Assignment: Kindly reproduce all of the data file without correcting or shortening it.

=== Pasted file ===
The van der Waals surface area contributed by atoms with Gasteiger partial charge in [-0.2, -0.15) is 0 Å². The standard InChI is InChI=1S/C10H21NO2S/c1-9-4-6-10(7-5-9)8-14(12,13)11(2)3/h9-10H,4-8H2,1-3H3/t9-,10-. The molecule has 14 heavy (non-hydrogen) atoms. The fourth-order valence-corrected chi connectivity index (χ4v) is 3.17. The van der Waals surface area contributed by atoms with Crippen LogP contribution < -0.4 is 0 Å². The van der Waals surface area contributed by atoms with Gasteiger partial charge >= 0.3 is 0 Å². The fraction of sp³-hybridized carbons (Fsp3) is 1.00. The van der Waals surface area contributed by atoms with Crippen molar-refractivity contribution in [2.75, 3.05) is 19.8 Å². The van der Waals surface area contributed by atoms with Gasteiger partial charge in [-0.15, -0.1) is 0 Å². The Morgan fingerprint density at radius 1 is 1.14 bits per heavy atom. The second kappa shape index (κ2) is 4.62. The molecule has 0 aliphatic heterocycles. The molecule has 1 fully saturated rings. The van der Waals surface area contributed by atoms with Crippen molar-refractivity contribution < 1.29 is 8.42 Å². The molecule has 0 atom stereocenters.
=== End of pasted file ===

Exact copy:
The van der Waals surface area contributed by atoms with Gasteiger partial charge in [-0.2, -0.15) is 0 Å². The standard InChI is InChI=1S/C10H21NO2S/c1-9-4-6-10(7-5-9)8-14(12,13)11(2)3/h9-10H,4-8H2,1-3H3/t9-,10-. The molecule has 14 heavy (non-hydrogen) atoms. The fourth-order valence-corrected chi connectivity index (χ4v) is 3.17. The van der Waals surface area contributed by atoms with Crippen LogP contribution < -0.4 is 0 Å². The van der Waals surface area contributed by atoms with Gasteiger partial charge >= 0.3 is 0 Å². The fraction of sp³-hybridized carbons (Fsp3) is 1.00. The van der Waals surface area contributed by atoms with Crippen molar-refractivity contribution in [2.75, 3.05) is 19.8 Å². The van der Waals surface area contributed by atoms with Gasteiger partial charge in [-0.15, -0.1) is 0 Å². The Morgan fingerprint density at radius 1 is 1.14 bits per heavy atom. The second kappa shape index (κ2) is 4.62. The molecule has 0 aliphatic heterocycles. The molecule has 1 fully saturated rings. The van der Waals surface area contributed by atoms with Crippen molar-refractivity contribution < 1.29 is 8.42 Å². The molecule has 0 atom stereocenters.